IV. The like account we may render of God's judgments upon the people of Israel. If we consult the prophets, who declare the state of things, the facts, the dispositions, the guilts, that brought them down from heaven, we shall see, that they came upon account of an universal apostasy from both the faith and practice of true religion; a deep corrup-Hos. xi. 9.

i. 4.

SERM. tion (like that in the days of Gibeah, as the proLXIX. phet Hosea speaketh) in mind and manners; an

utter perverting of all truth and right; an obstinate compliance with, or emulation of, the most abominable practices of the heathen nations about them; an universal apostasy, I say, from God and all goodness; a thorough prevalence of all iniquity. Hear

the prophets expressing it, and describing them: Jer. v. 1. Jeremiah; Run ye to and fro through the streets

of Jerusalem; see now, and know, and seek in the broad places thereof, if ye can find a man, if there

be any that executeth judgment, that seeketh the !s. xxiv. 5. truth; and I will pardon it. Isaiah ; The earth

is defiled under the inhabitants thereof; because they have transgressed the laws, changed the ordinances, broken the everlasting covenant: Ah sinful nation! a people laden with iniquities, a seed of evil doers; children that are corrupters ! They have forsaken the Lord, they have provoked the Holy One of Israel unto anger ; they are gone away

backward, &c. Thus do these and other pro

phets in a like strain describe in the gross the state Ezek. xxii. of things preceding those judgments. And in Eze

kiel (in divers places, particularly in the 8th, but especially in the 22d chapter) we have their offences in detail, and by parts (their gross impieties, their grievous cruelties, extortions, and oppressions) set out copiously, and in most lively colours. And as the quality of their provocations was so bad, and the extension of them so large, so was their condition desperate; there were no means of remedy left, no hopes of amendment; so was their forehead covered with impudence, their heart hardened with obstinacy, their minds deeply tinctured with habitual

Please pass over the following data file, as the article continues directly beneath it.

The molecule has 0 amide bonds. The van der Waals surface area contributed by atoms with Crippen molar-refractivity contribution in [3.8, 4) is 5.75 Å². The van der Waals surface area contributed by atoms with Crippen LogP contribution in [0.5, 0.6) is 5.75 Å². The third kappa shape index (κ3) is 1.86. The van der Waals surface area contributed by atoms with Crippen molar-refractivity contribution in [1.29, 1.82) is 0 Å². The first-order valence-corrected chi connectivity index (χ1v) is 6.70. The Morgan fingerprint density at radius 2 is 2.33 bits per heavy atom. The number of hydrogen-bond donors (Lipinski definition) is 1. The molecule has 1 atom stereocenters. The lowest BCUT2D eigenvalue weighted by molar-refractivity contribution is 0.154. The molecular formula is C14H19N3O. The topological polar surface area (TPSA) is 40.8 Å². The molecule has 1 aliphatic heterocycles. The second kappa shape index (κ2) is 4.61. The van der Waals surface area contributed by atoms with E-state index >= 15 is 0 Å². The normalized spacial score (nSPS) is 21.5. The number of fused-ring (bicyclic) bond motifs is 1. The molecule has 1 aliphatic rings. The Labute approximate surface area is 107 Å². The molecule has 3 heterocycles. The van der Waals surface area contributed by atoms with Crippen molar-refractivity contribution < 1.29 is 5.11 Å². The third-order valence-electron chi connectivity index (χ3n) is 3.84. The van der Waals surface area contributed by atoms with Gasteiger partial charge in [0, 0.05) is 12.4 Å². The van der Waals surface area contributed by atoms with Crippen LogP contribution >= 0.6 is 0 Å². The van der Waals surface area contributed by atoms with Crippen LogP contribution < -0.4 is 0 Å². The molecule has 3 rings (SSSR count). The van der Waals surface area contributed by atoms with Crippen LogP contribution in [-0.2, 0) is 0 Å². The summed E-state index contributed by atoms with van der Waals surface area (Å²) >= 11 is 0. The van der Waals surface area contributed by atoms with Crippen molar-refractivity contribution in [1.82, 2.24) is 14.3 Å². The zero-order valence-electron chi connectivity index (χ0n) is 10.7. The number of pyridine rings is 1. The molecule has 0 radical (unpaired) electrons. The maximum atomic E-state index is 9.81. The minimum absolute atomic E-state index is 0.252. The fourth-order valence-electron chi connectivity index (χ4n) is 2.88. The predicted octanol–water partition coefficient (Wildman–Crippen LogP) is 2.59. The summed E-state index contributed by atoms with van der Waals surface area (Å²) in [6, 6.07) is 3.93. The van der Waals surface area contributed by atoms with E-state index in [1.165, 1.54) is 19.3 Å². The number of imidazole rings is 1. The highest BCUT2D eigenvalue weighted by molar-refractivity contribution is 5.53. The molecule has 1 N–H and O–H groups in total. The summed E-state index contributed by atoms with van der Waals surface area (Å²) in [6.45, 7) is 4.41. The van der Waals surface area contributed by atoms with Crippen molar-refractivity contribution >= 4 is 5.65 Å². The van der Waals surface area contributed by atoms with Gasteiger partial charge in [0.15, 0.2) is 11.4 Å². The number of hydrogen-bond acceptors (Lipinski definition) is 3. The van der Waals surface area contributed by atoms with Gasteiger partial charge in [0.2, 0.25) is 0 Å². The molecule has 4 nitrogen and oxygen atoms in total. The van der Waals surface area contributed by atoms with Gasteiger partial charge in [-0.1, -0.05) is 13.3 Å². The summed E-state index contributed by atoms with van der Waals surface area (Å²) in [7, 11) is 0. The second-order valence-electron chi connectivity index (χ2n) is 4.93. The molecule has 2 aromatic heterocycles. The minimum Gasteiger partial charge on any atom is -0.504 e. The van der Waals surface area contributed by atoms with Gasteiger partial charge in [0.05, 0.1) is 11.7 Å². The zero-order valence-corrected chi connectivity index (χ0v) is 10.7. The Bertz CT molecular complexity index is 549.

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xxxii. 33

Zech. vii.

pravity and perverseness: Can the Ethiopian change SERM. his skin, or the leopard his spots ? then may ye

LXIX. also do good, that are accustomed to do evil, saith Jer. xiii. 23. Jeremiah concerning them. All methods of reclaiming them had proved fruitless; no favourable dealings, no gentle admonition or kind instruction would avail any thing ; for it is of them the prophet Isaiah saith, Let favour be shewed to the wicked, yet Isa. xxvi. will he not learn righteousness. No advices, no reproofs (how frequent, how vehement, how urgent soever) had any effect upon them. Almighty God declares often, that he had spoken unto them rising up early, but they would not hear nor regard his speech; did not only neglect and refuse, but de- Jer. XXV. 4. spise, loathe, mock, and reproach it, (turning their vi. 10. back upon him, pulling away their shoulder, stiff- u. ening their neck, and stopping their ears, that Neh, ix. they should not hear ;) that he had spread out Isa. Ixv. 2. his hands all the day long to a rebellious and xxxvi. 16. gainsaying people; to a people that (with extreme insolence and immodesty) provoked him to anger continually to his face. Nor could any tenders of mercy allure or move them: I said (God said it in Jer. iii. 7.

vii. 3. iv. I, Jeremiah) after all these things, Turn unto me ; 14. xviii

. but she returned not. Amend your ways and your doings, and obey the voice of the Lord your God, and the Lord will repent him of the evil that he hath pronounced against you. Repent, and turn yourselves from all your transgressions, so iniquity shall not be your ruin ; and innumerable the like overtures we have of grace and mercy to them; all which they proudly and perversely rejected, persisting in their wicked courses: they even re-Jer. xi. 21. pelled and silenced, they rudely treated and perse

29, 30.

II. xxvi. 13.

xxxii. 30.